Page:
Notes: Jurries remains positive
Slugger ready to head to Richmond, try to earn his way back
ATLANTA -- When James Jurries left Turner Field on Friday night, there wasn't a single teammate, coach, administrator or media member who wasn't feeling sorry for him.
Nobody could fully understand the pain he had felt when he was told he wouldn't be on the Opening Day roster.
But after having the opportunity to evaluate the decision and be consoled by his parents, Jurries returned to the stadium, on Saturday morning, wearing a smile and declaring that he totally understood Braves manager Bobby Cox's decision to choose Brian Jordan for the final available roster spot.
"I took my night last night," Jurries said. "Today is a different day, and it's time to go to [Triple-A] Richmond and help that team win. I'm OK with it and hopefully I'll get my chance."
While hitting .429 with a .673 slugging percentage and .464 on-base percentage this spring, the 28-year-old Jurries showed he's certainly ready for his first opportunity to prove himself in the Majors. But until the chance comes, he'll have to continue his preparations, while playing first base at Richmond.
"My purpose was served," said Jurries, who was in his first big-league camp. "I made it tough on them to make that decision. I kind of did my job, and hopefully when it comes cutthroat time and they do need a guy, they can look back and say, 'This guy really hit for us, so let's give him a shot.'"
Cox wholeheartedly admits the decision to cut Jurries was a very tough one. But it was forced with the fact that Jordan proved that he was healthy and capable of playing first base.
Jordan, who celebrated his 39th birthday on Wednesday, showed that his surgically repaired left knee was healthy enough for him to play each of the outfield positions. In addition, his late February suggestion to start playing first base allowed him to add versatility to a resume that is highlighted by his impressive leadership skills.
"I think Brian Jordan is a great teammate," said Jurries of the veteran who hit .357 this spring. "He's a great player, and I could see why you'd want to keep him around."
When Jurries returned to his hotel room on Friday night, he found roommate Matt Diaz, who had just been told he'd be included on the Opening Day roster. According to Diaz, his close friend was very supportive and didn't spend the night simply sulking.
Some of Jurries' time was spent on the phone with his parents, who told them that they were very proud of the fact that he'd proved he deserves a shot in the Majors.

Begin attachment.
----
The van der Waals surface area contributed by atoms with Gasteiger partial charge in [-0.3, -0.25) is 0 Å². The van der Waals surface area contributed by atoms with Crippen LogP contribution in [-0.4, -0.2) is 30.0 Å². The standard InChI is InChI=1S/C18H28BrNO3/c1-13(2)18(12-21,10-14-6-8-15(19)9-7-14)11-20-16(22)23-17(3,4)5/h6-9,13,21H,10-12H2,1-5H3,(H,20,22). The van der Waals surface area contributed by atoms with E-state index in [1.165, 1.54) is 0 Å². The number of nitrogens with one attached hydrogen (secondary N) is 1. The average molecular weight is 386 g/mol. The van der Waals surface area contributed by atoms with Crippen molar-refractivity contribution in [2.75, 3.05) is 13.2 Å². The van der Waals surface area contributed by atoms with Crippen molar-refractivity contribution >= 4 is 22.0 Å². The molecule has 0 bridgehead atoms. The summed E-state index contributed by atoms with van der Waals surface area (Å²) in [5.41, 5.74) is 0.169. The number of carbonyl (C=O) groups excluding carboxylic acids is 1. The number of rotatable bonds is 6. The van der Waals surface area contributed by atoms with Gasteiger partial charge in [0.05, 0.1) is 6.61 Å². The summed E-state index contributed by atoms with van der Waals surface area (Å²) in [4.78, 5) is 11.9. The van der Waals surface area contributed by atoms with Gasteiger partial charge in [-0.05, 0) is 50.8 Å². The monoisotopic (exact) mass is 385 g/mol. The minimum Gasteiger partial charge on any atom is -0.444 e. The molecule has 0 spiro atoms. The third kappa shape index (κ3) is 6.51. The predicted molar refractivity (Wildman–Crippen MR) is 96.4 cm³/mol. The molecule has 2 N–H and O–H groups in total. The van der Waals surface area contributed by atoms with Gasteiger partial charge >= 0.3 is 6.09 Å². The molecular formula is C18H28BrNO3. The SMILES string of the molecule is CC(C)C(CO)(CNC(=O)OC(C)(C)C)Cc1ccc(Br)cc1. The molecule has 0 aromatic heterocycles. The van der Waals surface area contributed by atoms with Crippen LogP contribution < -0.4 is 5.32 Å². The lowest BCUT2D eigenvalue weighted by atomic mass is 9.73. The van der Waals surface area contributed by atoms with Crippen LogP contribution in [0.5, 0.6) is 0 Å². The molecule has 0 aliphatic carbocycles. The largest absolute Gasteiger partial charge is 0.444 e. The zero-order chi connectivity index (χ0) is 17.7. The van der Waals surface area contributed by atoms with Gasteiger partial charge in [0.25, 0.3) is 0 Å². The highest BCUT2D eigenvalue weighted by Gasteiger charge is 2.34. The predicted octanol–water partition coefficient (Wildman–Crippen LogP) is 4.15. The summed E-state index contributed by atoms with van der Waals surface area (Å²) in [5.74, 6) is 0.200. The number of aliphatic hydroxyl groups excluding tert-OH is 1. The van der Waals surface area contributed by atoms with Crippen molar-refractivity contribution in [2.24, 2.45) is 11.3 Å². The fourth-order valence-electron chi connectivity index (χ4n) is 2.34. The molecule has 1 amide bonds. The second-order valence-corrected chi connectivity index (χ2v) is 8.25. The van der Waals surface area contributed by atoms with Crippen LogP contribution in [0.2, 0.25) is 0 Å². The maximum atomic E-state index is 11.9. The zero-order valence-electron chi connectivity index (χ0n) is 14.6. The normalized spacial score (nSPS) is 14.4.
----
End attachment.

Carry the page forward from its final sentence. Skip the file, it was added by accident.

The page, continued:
"Just for [my dad] to tell me, 'I'm really proud of you,' kind of got to me a little bit," Jurries said.
"He had a big smile on his face," pitching coach Roger McDowell said. "For me, that was the greatest indicator."
McBride will add changeups and breaking balls into the side sessions he completes later this week. If all goes well, there's a chance he might be ready to be activated from the disabled list during the regular season's second or third week.
When McBride is ready for activation, Cox will have to choose who he wants to keep in his bullpen. He'll start the season with Chuck James and Mike Remlinger serving as his left-handed relievers.
James, who didn't learn he'd made his first Opening Day roster until he arrived at the stadium on Saturday, has served as a starter throughout his career. But he's looking forward to the chance to aid the team as a reliever. While dominating three different Minor League levels last year, he limited left-handed batters to a .130 batting average.
"I definitely wasn't expecting this going into the spring," the 24-year-old James said. "Whether I pitch good or bad, I don't think it will be because of the transition."
As for the 40-year-old Remlinger, he's simply happy that he showed that his right shoulder is much stronger than it was last August, when the Red Sox released him. He tossed a scoreless inning on Saturday and allowed just one earned run in the final 8 2/3 innings he completed this spring.
More importantly, Remlinger has displayed a curveball that makes him much more effective against left-handed hitters. During his long career, he's limited right-handed hitters to a .230 batting average, while left-handers have batted .259 against him.
"My biggest goal was being healthy," Remlinger said. "I figured if I was healthy then there was a need for me. How I fit was their problem to figure out where that spot would be."
Health updates: The Braves will begin the season with McBride, John Foster, Kelly Johnson and Mike Hampton on the disabled list. Hampton will miss the year while rehabbing from Tommy John reconstructive elbow surgery and Foster, who will attempt to begin throwing again on Wednesday, is hoping to avoid that same surgical procedure.
Johnson's right elbow hasn't allowed him to throw for the past two weeks, and it might be another two weeks before he's even cleared to throw again.
Braves bits: The Braves traveled to Los Angeles after Saturday's game and will hold a workout at Dodger Stadium on Sunday afternoon. ... Oscar Villarreal had allowed just two hits and completed six scoreless innings before being hit hard on Saturday afternoon. He allowed the White Sox four earned runs and five hits in one inning. ... Making his final exhibition start against the White Sox, Jorge Sosa allowed five runs -- four earned -- and nine hits in five innings. The positive development was that he recorded six strikeouts.
Coming up: The Braves will open the regular season against the Dodgers at Dodger Stadium on Monday afternoon at 4:10 ET. Tim Hudson will be making his fourth career Opening Day start, and he will face Los Angeles' Derek Lowe.
Mark Bowman is a reporter for MLB.com. This story was not subject to the approval of Major League Baseball or its clubs.